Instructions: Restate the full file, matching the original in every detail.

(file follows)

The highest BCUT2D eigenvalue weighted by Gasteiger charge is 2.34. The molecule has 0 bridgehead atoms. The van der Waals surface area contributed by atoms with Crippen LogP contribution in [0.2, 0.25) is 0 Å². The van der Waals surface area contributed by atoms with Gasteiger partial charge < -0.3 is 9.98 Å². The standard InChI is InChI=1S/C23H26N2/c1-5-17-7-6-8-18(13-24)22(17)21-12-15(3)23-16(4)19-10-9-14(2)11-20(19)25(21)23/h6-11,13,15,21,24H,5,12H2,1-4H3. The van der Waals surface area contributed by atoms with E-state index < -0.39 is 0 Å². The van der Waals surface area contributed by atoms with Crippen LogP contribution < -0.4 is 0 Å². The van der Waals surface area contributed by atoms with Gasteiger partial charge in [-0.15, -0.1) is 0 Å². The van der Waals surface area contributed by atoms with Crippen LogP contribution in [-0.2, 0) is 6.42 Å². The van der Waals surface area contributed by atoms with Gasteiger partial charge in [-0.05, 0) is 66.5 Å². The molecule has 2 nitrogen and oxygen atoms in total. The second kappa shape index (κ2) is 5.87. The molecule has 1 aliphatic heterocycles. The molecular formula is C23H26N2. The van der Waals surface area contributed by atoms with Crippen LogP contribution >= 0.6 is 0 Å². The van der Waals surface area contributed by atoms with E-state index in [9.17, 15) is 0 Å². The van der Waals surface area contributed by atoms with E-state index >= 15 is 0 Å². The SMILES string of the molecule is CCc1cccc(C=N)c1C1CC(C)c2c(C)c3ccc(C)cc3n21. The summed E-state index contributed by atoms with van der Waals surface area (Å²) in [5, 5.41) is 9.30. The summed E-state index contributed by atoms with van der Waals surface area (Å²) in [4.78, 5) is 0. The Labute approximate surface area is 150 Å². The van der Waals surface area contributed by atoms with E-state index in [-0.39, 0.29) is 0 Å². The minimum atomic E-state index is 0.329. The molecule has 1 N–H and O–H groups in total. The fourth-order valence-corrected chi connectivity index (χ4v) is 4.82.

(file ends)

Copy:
The highest BCUT2D eigenvalue weighted by Gasteiger charge is 2.34. The molecule has 0 bridgehead atoms. The van der Waals surface area contributed by atoms with Crippen LogP contribution in [0.2, 0.25) is 0 Å². The van der Waals surface area contributed by atoms with Gasteiger partial charge < -0.3 is 9.98 Å². The standard InChI is InChI=1S/C23H26N2/c1-5-17-7-6-8-18(13-24)22(17)21-12-15(3)23-16(4)19-10-9-14(2)11-20(19)25(21)23/h6-11,13,15,21,24H,5,12H2,1-4H3. The van der Waals surface area contributed by atoms with E-state index < -0.39 is 0 Å². The van der Waals surface area contributed by atoms with Crippen LogP contribution < -0.4 is 0 Å². The van der Waals surface area contributed by atoms with Gasteiger partial charge in [-0.15, -0.1) is 0 Å². The van der Waals surface area contributed by atoms with Crippen LogP contribution in [-0.2, 0) is 6.42 Å². The van der Waals surface area contributed by atoms with Gasteiger partial charge in [-0.05, 0) is 66.5 Å². The molecule has 2 nitrogen and oxygen atoms in total. The second kappa shape index (κ2) is 5.87. The molecule has 1 aliphatic heterocycles. The molecular formula is C23H26N2. The van der Waals surface area contributed by atoms with Crippen LogP contribution >= 0.6 is 0 Å². The van der Waals surface area contributed by atoms with E-state index in [9.17, 15) is 0 Å². The van der Waals surface area contributed by atoms with E-state index >= 15 is 0 Å². The SMILES string of the molecule is CCc1cccc(C=N)c1C1CC(C)c2c(C)c3ccc(C)cc3n21. The summed E-state index contributed by atoms with van der Waals surface area (Å²) in [5, 5.41) is 9.30. The summed E-state index contributed by atoms with van der Waals surface area (Å²) in [4.78, 5) is 0. The Labute approximate surface area is 150 Å². The van der Waals surface area contributed by atoms with E-state index in [-0.39, 0.29) is 0 Å². The minimum atomic E-state index is 0.329. The molecule has 1 N–H and O–H groups in total. The fourth-order valence-corrected chi connectivity index (χ4v) is 4.82.